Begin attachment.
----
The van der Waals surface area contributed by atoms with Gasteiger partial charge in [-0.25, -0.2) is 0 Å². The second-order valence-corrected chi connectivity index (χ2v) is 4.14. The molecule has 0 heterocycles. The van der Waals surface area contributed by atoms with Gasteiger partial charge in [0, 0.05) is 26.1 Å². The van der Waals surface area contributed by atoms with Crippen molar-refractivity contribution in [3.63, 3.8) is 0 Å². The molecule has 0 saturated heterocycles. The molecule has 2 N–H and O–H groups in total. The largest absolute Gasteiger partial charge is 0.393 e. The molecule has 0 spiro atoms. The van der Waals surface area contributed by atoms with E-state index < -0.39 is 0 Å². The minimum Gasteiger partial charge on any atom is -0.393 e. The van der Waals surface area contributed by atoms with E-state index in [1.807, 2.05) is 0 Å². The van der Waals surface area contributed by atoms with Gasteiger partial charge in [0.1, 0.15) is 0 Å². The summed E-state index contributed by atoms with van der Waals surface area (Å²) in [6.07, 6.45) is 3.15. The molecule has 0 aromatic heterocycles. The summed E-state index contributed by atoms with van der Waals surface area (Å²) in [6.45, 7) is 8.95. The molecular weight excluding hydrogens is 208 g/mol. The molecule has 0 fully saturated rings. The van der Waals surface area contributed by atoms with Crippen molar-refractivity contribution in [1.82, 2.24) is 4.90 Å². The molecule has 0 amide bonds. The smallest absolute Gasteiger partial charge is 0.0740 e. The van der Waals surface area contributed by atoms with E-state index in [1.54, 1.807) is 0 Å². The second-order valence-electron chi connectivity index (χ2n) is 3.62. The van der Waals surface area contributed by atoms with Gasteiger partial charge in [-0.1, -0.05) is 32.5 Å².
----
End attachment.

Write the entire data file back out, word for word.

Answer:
The van der Waals surface area contributed by atoms with Gasteiger partial charge in [-0.25, -0.2) is 0 Å². The second-order valence-corrected chi connectivity index (χ2v) is 4.14. The molecule has 0 heterocycles. The van der Waals surface area contributed by atoms with Gasteiger partial charge in [0, 0.05) is 26.1 Å². The van der Waals surface area contributed by atoms with Crippen molar-refractivity contribution in [3.63, 3.8) is 0 Å². The molecule has 0 saturated heterocycles. The molecule has 2 N–H and O–H groups in total. The largest absolute Gasteiger partial charge is 0.393 e. The molecule has 0 spiro atoms. The van der Waals surface area contributed by atoms with E-state index < -0.39 is 0 Å². The minimum Gasteiger partial charge on any atom is -0.393 e. The van der Waals surface area contributed by atoms with E-state index in [1.807, 2.05) is 0 Å². The van der Waals surface area contributed by atoms with Gasteiger partial charge in [0.1, 0.15) is 0 Å². The summed E-state index contributed by atoms with van der Waals surface area (Å²) in [6.07, 6.45) is 3.15. The molecule has 0 aromatic heterocycles. The summed E-state index contributed by atoms with van der Waals surface area (Å²) in [6.45, 7) is 8.95. The molecular weight excluding hydrogens is 208 g/mol. The molecule has 0 fully saturated rings. The van der Waals surface area contributed by atoms with Crippen molar-refractivity contribution in [1.82, 2.24) is 4.90 Å². The molecule has 0 amide bonds. The smallest absolute Gasteiger partial charge is 0.0740 e. The van der Waals surface area contributed by atoms with E-state index in [1.54, 1.807) is 0 Å². The second-order valence-electron chi connectivity index (χ2n) is 3.62. The van der Waals surface area contributed by atoms with Gasteiger partial charge in [-0.1, -0.05) is 32.5 Å².